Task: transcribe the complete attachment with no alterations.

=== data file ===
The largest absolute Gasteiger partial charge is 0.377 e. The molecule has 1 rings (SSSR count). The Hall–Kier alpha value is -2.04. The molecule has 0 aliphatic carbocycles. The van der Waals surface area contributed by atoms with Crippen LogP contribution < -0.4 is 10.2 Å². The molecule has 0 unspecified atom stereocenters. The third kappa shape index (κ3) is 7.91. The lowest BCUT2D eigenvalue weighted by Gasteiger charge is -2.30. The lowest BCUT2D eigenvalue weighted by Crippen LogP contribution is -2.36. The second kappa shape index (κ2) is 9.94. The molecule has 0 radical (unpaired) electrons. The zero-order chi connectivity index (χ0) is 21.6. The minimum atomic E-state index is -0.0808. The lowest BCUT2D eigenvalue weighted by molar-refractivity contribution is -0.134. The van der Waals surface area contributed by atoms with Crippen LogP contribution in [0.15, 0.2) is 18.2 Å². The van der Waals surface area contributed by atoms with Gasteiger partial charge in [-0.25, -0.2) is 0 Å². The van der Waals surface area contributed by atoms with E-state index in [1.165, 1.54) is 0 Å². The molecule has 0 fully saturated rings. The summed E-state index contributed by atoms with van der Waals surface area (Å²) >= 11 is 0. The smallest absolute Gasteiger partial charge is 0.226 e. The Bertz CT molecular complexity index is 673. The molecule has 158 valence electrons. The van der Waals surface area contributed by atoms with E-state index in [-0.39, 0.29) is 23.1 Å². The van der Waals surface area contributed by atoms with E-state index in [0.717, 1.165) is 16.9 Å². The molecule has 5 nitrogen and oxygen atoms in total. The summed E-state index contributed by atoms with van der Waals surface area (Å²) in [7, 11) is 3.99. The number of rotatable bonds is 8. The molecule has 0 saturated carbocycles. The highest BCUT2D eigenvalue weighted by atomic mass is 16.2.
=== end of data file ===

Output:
The largest absolute Gasteiger partial charge is 0.377 e. The molecule has 1 rings (SSSR count). The Hall–Kier alpha value is -2.04. The molecule has 0 aliphatic carbocycles. The van der Waals surface area contributed by atoms with Crippen LogP contribution < -0.4 is 10.2 Å². The molecule has 0 unspecified atom stereocenters. The third kappa shape index (κ3) is 7.91. The lowest BCUT2D eigenvalue weighted by Gasteiger charge is -2.30. The lowest BCUT2D eigenvalue weighted by Crippen LogP contribution is -2.36. The second kappa shape index (κ2) is 9.94. The molecule has 0 radical (unpaired) electrons. The zero-order chi connectivity index (χ0) is 21.6. The minimum atomic E-state index is -0.0808. The lowest BCUT2D eigenvalue weighted by molar-refractivity contribution is -0.134. The van der Waals surface area contributed by atoms with Crippen LogP contribution in [0.15, 0.2) is 18.2 Å². The van der Waals surface area contributed by atoms with Gasteiger partial charge in [-0.25, -0.2) is 0 Å². The van der Waals surface area contributed by atoms with E-state index in [1.165, 1.54) is 0 Å². The molecule has 0 fully saturated rings. The summed E-state index contributed by atoms with van der Waals surface area (Å²) >= 11 is 0. The smallest absolute Gasteiger partial charge is 0.226 e. The Bertz CT molecular complexity index is 673. The molecule has 158 valence electrons. The van der Waals surface area contributed by atoms with E-state index in [-0.39, 0.29) is 23.1 Å². The van der Waals surface area contributed by atoms with E-state index in [0.717, 1.165) is 16.9 Å². The molecule has 5 nitrogen and oxygen atoms in total. The summed E-state index contributed by atoms with van der Waals surface area (Å²) in [7, 11) is 3.99. The number of rotatable bonds is 8. The molecule has 0 saturated carbocycles. The highest BCUT2D eigenvalue weighted by atomic mass is 16.2.